Historically, the UN’s Conferences of the Parties (COPs) on climate change have been overwhelmingly focused on cutting emissions, but COP26 felt different.
As COP president, the UK made adaptation a priority, establishing a two-year Glasgow-Sharm el-Sheikh work programme on a global adaptation goal and a target to balance adaptation financing with mitigation financing by 2025. There was substantial participation on behalf of the adaptation community, albeit largely online and outside the negotiating rooms.
These conversations have carried on, for example at last week’s online Gobeshona Global Conference, creating opportunities to make progress before COP27 in Egypt.
The rising significance of adaptation is underpinned by one key fact: the impacts of climate change are here now and set to escalate. However, despite feeling hopeful at times, the most recent climate negotiations still failed to match words about loss and damage, resilience, and adaptation with actions to actually protect the most affected people and areas.
While negotiators have only belatedly started thinking about how best to create the conditions to build greater climate resilience, communities, including our own, have already been doing this for decades.
In Bangladesh, we have been forced to build our resilience by enduring yearly cyclones among other natural disasters and to develop survival techniques like growing vegetables on water, rainwater harvesting, water ambulances, floating schools, and procedures for early warning and evacuation.
Similarly, shack-dwellers globally have learned to build and rebuild their homes in the face of climate disasters. For many the question is not whether the roof over their heads will blow away, but rather when, and how often.
The injustice of climate impacts means the strongest resilience – ‘survival resilience’ built on compound crises – is developed by the world’s poorest communities. It is often informal and deeply local. Crucially, it is not fixed or static, due to the unpredictability of climate change impacts. International agreements require mechanisms that reflect this uncertainty.
They must also ensure that practical, local techniques and indigenous practices are coupled with external intervention. With only 10% of climate finance currently supporting locally-led adaptation, and just 2% reaching the most affected communities, we remain a long way from giving those experiencing the most significant climate-related disruption what they need.
Yet, the voices of those with the most knowledge to contribute to the discussion on adaptation and resilience continue to be pushed to the fringes of the COP process and often go unheard worldwide. How can negotiations about the future remain inaccessible to those with the biggest stake?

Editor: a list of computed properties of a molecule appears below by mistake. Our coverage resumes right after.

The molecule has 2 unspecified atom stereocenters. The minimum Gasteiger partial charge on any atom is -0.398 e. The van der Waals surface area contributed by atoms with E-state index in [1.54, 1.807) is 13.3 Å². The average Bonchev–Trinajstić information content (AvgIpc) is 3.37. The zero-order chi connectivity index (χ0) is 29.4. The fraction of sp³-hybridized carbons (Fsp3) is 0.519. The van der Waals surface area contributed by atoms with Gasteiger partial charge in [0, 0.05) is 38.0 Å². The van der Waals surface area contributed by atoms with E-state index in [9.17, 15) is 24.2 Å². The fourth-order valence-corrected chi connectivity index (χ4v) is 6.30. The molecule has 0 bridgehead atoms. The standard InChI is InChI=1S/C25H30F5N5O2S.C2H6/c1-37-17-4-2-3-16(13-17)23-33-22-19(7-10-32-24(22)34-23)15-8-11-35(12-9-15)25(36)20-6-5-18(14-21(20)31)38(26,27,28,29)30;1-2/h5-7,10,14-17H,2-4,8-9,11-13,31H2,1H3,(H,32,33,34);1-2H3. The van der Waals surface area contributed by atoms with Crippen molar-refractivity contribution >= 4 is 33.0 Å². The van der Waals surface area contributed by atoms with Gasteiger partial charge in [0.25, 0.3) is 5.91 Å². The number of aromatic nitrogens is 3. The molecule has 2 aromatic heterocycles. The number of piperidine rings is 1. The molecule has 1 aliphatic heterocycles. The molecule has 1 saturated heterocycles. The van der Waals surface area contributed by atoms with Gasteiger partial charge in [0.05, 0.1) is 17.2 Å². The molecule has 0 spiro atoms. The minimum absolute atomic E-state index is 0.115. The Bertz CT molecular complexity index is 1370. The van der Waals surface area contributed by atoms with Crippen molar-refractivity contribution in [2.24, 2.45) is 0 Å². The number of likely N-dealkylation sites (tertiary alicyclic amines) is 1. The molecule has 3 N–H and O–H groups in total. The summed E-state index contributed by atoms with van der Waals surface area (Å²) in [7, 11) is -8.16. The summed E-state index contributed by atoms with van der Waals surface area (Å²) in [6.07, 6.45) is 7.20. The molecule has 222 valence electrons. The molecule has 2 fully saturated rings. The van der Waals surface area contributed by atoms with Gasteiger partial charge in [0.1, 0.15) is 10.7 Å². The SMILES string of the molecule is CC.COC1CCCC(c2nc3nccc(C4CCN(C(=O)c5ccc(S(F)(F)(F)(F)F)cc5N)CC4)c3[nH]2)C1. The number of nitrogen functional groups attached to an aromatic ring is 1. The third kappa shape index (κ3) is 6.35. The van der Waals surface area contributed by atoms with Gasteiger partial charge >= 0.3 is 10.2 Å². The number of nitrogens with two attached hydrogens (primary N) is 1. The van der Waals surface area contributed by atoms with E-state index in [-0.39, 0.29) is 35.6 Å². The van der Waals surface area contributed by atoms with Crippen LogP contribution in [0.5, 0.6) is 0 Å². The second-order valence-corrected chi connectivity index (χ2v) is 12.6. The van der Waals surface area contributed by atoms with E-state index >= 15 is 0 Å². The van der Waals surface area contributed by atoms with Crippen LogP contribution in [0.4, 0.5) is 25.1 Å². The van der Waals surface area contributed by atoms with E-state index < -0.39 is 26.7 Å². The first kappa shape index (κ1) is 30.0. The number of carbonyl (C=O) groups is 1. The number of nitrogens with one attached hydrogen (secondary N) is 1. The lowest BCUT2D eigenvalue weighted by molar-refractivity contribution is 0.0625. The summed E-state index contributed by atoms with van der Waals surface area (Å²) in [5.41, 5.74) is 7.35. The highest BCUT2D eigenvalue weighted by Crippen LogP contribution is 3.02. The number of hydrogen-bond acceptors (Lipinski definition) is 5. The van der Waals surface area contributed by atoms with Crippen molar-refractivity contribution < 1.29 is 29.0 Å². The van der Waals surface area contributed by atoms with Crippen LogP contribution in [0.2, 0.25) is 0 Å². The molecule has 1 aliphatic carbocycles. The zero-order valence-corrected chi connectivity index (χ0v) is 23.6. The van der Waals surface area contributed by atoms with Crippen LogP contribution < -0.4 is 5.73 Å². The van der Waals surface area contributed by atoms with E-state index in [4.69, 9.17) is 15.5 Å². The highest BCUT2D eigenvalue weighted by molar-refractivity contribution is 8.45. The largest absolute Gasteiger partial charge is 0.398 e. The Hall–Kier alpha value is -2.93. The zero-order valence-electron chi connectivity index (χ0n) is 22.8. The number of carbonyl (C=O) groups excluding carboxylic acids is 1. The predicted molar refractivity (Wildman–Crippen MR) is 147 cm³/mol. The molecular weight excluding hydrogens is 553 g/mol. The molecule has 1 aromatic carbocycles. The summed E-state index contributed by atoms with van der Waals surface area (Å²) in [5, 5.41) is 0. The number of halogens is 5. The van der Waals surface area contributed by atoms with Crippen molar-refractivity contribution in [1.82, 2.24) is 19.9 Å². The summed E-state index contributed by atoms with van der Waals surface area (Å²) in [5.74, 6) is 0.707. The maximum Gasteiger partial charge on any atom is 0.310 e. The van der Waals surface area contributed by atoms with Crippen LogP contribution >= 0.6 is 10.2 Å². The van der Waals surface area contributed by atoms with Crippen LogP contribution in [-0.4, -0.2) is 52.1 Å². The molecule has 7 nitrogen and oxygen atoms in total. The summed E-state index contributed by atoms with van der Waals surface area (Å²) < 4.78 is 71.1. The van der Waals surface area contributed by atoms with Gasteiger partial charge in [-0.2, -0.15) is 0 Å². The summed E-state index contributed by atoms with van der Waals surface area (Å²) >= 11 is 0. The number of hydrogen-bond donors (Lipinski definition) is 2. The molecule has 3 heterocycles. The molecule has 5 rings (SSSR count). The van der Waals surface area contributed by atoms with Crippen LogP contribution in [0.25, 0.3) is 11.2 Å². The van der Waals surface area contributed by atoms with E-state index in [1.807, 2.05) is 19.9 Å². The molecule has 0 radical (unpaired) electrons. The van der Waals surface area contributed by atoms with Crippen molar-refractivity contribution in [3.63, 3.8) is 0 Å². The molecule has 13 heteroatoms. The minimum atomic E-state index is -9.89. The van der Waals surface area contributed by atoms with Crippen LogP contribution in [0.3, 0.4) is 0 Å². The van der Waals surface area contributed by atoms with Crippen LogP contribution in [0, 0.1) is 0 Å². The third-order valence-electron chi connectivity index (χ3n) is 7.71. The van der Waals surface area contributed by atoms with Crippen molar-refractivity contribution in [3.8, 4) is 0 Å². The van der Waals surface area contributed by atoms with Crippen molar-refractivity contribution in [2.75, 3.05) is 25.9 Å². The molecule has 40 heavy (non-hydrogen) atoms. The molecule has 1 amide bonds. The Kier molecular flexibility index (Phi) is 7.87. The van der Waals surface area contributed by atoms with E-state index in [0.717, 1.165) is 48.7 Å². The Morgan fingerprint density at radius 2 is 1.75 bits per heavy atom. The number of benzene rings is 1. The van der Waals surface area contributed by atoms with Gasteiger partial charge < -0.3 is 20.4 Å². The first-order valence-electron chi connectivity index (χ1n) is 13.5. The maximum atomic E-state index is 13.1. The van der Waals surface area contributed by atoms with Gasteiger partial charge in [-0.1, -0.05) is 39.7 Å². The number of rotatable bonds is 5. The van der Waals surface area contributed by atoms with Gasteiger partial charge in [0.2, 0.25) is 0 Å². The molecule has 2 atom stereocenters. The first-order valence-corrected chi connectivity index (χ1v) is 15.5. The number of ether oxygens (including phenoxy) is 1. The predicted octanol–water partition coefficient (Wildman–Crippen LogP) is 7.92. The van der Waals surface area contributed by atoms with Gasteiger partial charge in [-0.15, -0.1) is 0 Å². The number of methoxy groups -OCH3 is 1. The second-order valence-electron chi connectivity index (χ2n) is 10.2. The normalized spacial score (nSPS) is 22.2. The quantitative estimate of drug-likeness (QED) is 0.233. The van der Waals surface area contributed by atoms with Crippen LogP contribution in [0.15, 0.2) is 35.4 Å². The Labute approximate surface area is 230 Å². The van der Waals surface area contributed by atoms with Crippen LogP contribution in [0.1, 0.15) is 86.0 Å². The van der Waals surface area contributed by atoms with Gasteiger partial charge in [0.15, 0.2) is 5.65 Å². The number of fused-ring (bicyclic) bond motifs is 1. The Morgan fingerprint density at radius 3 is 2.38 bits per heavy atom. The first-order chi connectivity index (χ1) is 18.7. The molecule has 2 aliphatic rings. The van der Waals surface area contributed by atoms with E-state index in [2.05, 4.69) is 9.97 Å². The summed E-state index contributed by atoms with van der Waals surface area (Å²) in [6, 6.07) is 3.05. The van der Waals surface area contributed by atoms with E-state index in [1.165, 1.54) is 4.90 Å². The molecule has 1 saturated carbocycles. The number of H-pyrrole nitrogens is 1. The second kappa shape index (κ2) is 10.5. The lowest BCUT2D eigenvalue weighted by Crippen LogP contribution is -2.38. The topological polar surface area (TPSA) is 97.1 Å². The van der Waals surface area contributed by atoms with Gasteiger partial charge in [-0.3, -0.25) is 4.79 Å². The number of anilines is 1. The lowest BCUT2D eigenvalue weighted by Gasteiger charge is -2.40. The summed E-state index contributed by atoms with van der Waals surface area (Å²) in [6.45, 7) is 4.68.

A summit cannot truly deliver positive outcomes for youth, women, and indigenous people without their meaningful participation, yet at COP26 they were outside being pushed back by police while big corporations were in the delegations.
The current system, based on the burning of carbon, resource extraction, exploitation of people in informal work and settlements, and concentration of vast amounts of capital, operates by locking out those who need the system itself to change for their survival. If the voices of those people had been given as much importance as those of 500+ fossil fuel lobbyists, COP26 might have had a very different result.
But the UN’s daily subsistence allowance for delegates from poorer countries is provided only until the official final day of negotiations, forcing many to leave before talks conclude. Covid-19 further compounds the inaccessibility of climate talks for people from the global south: most of our colleagues have yet to be vaccinated and none of us could afford to be stuck for weeks if we test positive at a conference.
While the media may have labelled COP26 ‘the most inclusive COP yet’, that does not mean it was meaningfully inclusive. Recent reports of Egyptian hotels raising their prices for COP27 suggest the same mistakes risk being repeated.
Finally, the lack of progress since COP26 indicates still too little sense of urgency. The latest IPCC report reinforced the need for urgent, transformative adaptive action, yet COP26 concluded with more delay, more long-term targets, and more climate finance directed towards mitigation than adaptation efforts.
We – the global south – have been forced into adapting now, not in a year or two. Delays of even one year mean more people lose their homes and livelihoods, fewer children go to school and more girls end up in child marriage.
Developed nations and the media must change how they talk about climate change and the people it affects. It is not just a scientific issue. It is about jobs, homes, health, and survival. It is about people fleeing their countries as climate refugees.
If there is one thing Covid-19 has demonstrated, it is that the world is capable of rapid and widespread change in the face of a crisis and that solutions start with the community. If we take this approach with climate change, we might just start moving forwards.
Sheela Patel is the founder and director of the Society for the Promotion of Area Resource Centres (Sparc) and Sohanur Rahman is a youth activist from Bangladesh.
This article was originally published on Climate Home News.
Featured image of students and their teacher standing outside a boat school in Bangladesh. Photo: Abir Abdullah / Climate Visuals Countdown